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Flow My Tears, the Policeman Said

3.94  ·  Rating Details  ·  21,932 Ratings  ·  983 Reviews
Philip K. Dick notoriously charted SF's most dangerous, booby-trapped realities. Flow My Tears, The Policeman Said is a relatively straightforward tale of paranoid unease at finding the world isn't what it should be.
Jason Taverner is world-famous for his songs & regular TV show. "Thirty million people saw you zip up your fly tonight." "... It's my trademark." Altho
Paperback, 247 pages
Published February 1st 2012 by Gollancz (first published 1974)
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Bernard Watts A long time since I read the book but the hero comes into contact with four or five women and I wondered whether the characters of the women bear any…moreA long time since I read the book but the hero comes into contact with four or five women and I wondered whether the characters of the women bear any relationship to the women in Dick's life.(less)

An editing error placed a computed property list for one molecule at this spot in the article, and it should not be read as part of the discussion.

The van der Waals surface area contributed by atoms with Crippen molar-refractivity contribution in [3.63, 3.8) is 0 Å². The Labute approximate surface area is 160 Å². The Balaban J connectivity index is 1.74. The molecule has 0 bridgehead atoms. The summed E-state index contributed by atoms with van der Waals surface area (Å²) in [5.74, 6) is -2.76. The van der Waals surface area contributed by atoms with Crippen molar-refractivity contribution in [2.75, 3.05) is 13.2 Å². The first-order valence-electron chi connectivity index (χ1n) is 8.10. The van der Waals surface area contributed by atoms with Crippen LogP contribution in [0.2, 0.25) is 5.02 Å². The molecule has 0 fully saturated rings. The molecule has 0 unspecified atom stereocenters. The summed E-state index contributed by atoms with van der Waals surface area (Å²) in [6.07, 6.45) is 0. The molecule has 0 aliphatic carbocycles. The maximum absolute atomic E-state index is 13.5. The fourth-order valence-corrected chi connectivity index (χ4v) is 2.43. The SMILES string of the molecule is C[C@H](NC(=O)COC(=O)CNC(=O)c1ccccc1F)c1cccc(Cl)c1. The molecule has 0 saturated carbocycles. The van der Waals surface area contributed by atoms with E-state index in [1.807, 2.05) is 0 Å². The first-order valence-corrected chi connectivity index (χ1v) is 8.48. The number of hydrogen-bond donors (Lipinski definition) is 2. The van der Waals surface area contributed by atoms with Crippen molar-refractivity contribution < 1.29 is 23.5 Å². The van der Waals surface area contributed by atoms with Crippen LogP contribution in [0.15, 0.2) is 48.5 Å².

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Jan 29, 2016 Apatt rated it it was amazing  ·  review of another edition
Shelves: sci-fi, pre-80s-sf
“Love isn't just wanting another person the way you want to own an object you see in a store. That's just desire. You want to have it around, take it home and set it up somewhere in the apartment like a lamp. Love is"--she paused, reflecting--"like a father saving his children from a burning house, getting them out and dying himself. When you love you cease to live for yourself; you live for another person.”
What? This in a Philip K. Dick novel?

This is an unusual PKD book, though you could arg
Jan 20, 2016 Lyn rated it really liked it  ·  review of another edition
Flow My Tears, The Policeman Said is one of Philip K. Dick’s best.

Yet unlike many main characters from PKD’s books, protagonist Jason Taverner is not a misunderstood, delusional recluse, but rather a world famous, genetically superior celebrity. Supporting protagonist Felix Buckman is a police general with only a handful of individuals more powerful. PKD uses these worldly heroes to illustrate the transience and frailty of what people understand as important. Taverner spends a couple of days wh